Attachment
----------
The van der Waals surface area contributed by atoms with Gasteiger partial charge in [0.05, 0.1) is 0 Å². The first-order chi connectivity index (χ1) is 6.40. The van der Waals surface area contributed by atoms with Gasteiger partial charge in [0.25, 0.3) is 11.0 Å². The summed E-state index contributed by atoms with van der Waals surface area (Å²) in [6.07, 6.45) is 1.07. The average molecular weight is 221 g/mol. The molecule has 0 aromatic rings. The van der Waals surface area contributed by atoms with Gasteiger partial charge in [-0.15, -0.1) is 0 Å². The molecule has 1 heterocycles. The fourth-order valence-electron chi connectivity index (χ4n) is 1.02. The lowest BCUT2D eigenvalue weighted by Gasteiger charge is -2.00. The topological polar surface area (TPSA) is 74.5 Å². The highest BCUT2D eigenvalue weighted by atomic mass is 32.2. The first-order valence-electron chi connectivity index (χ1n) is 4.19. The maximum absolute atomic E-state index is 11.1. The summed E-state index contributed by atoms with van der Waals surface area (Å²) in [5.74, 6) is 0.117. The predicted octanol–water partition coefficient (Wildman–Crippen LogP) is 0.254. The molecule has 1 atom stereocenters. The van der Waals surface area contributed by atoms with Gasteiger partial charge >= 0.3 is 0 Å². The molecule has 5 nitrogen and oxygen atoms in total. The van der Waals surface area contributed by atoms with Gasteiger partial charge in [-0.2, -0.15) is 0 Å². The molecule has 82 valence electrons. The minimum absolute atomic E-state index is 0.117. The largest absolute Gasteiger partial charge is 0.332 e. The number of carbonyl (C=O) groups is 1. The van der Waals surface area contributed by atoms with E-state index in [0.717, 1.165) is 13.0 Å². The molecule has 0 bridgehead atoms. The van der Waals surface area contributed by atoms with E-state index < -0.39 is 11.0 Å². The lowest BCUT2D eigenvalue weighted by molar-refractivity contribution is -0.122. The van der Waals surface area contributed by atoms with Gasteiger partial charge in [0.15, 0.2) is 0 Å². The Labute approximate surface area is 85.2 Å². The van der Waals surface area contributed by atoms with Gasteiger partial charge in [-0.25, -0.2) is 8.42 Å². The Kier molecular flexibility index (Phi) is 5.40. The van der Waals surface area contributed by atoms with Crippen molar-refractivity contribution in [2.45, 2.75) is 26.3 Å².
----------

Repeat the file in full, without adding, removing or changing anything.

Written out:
The van der Waals surface area contributed by atoms with Gasteiger partial charge in [0.05, 0.1) is 0 Å². The first-order chi connectivity index (χ1) is 6.40. The van der Waals surface area contributed by atoms with Gasteiger partial charge in [0.25, 0.3) is 11.0 Å². The summed E-state index contributed by atoms with van der Waals surface area (Å²) in [6.07, 6.45) is 1.07. The average molecular weight is 221 g/mol. The molecule has 0 aromatic rings. The van der Waals surface area contributed by atoms with Gasteiger partial charge in [-0.15, -0.1) is 0 Å². The molecule has 1 heterocycles. The fourth-order valence-electron chi connectivity index (χ4n) is 1.02. The lowest BCUT2D eigenvalue weighted by Gasteiger charge is -2.00. The topological polar surface area (TPSA) is 74.5 Å². The highest BCUT2D eigenvalue weighted by atomic mass is 32.2. The first-order valence-electron chi connectivity index (χ1n) is 4.19. The maximum absolute atomic E-state index is 11.1. The summed E-state index contributed by atoms with van der Waals surface area (Å²) in [5.74, 6) is 0.117. The predicted octanol–water partition coefficient (Wildman–Crippen LogP) is 0.254. The molecule has 1 atom stereocenters. The van der Waals surface area contributed by atoms with Gasteiger partial charge >= 0.3 is 0 Å². The molecule has 5 nitrogen and oxygen atoms in total. The van der Waals surface area contributed by atoms with Gasteiger partial charge in [-0.2, -0.15) is 0 Å². The molecule has 82 valence electrons. The minimum absolute atomic E-state index is 0.117. The largest absolute Gasteiger partial charge is 0.332 e. The number of carbonyl (C=O) groups is 1. The van der Waals surface area contributed by atoms with E-state index in [0.717, 1.165) is 13.0 Å². The molecule has 0 bridgehead atoms. The van der Waals surface area contributed by atoms with E-state index < -0.39 is 11.0 Å². The lowest BCUT2D eigenvalue weighted by molar-refractivity contribution is -0.122. The van der Waals surface area contributed by atoms with Gasteiger partial charge in [0.15, 0.2) is 0 Å². The Labute approximate surface area is 85.2 Å². The van der Waals surface area contributed by atoms with Gasteiger partial charge in [-0.25, -0.2) is 8.42 Å². The Kier molecular flexibility index (Phi) is 5.40. The van der Waals surface area contributed by atoms with Crippen molar-refractivity contribution in [2.45, 2.75) is 26.3 Å².